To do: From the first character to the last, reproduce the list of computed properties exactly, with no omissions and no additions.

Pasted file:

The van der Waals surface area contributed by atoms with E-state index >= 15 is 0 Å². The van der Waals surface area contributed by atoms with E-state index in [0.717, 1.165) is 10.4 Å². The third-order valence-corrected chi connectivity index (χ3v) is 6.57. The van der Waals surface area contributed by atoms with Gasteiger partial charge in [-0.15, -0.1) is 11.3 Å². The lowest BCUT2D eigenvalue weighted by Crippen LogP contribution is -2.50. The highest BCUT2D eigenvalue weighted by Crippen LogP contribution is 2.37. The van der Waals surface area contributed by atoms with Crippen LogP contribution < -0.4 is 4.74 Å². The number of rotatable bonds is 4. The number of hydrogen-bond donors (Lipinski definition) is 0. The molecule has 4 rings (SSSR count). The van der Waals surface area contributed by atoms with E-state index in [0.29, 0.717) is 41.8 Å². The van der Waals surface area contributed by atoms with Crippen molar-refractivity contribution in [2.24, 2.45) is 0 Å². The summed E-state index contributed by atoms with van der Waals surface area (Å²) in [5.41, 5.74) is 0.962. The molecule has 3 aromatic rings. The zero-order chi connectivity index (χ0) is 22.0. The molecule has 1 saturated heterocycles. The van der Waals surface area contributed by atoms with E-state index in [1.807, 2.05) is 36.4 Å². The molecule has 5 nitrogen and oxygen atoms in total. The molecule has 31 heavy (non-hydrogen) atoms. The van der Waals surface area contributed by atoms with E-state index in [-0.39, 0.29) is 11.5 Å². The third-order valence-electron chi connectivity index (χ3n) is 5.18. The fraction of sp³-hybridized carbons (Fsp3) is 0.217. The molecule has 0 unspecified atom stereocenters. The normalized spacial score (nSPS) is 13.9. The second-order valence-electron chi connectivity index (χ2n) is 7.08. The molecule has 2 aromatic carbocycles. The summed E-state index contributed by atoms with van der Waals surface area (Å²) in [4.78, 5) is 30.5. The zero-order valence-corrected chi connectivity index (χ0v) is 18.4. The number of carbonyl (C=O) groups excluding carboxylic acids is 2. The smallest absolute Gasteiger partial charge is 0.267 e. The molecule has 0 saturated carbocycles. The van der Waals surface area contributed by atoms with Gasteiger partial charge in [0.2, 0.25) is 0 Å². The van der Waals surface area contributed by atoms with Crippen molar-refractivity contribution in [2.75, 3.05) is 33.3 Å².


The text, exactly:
The van der Waals surface area contributed by atoms with E-state index >= 15 is 0 Å². The van der Waals surface area contributed by atoms with E-state index in [0.717, 1.165) is 10.4 Å². The third-order valence-corrected chi connectivity index (χ3v) is 6.57. The van der Waals surface area contributed by atoms with Gasteiger partial charge in [-0.15, -0.1) is 11.3 Å². The lowest BCUT2D eigenvalue weighted by Crippen LogP contribution is -2.50. The highest BCUT2D eigenvalue weighted by Crippen LogP contribution is 2.37. The van der Waals surface area contributed by atoms with Crippen LogP contribution < -0.4 is 4.74 Å². The number of rotatable bonds is 4. The number of hydrogen-bond donors (Lipinski definition) is 0. The molecule has 4 rings (SSSR count). The van der Waals surface area contributed by atoms with E-state index in [0.29, 0.717) is 41.8 Å². The van der Waals surface area contributed by atoms with Crippen molar-refractivity contribution in [2.24, 2.45) is 0 Å². The summed E-state index contributed by atoms with van der Waals surface area (Å²) in [5.41, 5.74) is 0.962. The molecule has 3 aromatic rings. The zero-order chi connectivity index (χ0) is 22.0. The molecule has 1 saturated heterocycles. The van der Waals surface area contributed by atoms with E-state index in [1.807, 2.05) is 36.4 Å². The molecule has 5 nitrogen and oxygen atoms in total. The molecule has 31 heavy (non-hydrogen) atoms. The van der Waals surface area contributed by atoms with E-state index in [-0.39, 0.29) is 11.5 Å². The third-order valence-electron chi connectivity index (χ3n) is 5.18. The fraction of sp³-hybridized carbons (Fsp3) is 0.217. The molecule has 0 unspecified atom stereocenters. The normalized spacial score (nSPS) is 13.9. The second-order valence-electron chi connectivity index (χ2n) is 7.08. The molecule has 2 aromatic carbocycles. The summed E-state index contributed by atoms with van der Waals surface area (Å²) in [4.78, 5) is 30.5. The zero-order valence-corrected chi connectivity index (χ0v) is 18.4. The number of carbonyl (C=O) groups excluding carboxylic acids is 2. The smallest absolute Gasteiger partial charge is 0.267 e. The molecule has 0 saturated carbocycles. The van der Waals surface area contributed by atoms with Gasteiger partial charge in [0.2, 0.25) is 0 Å². The van der Waals surface area contributed by atoms with Crippen molar-refractivity contribution in [2.75, 3.05) is 33.3 Å².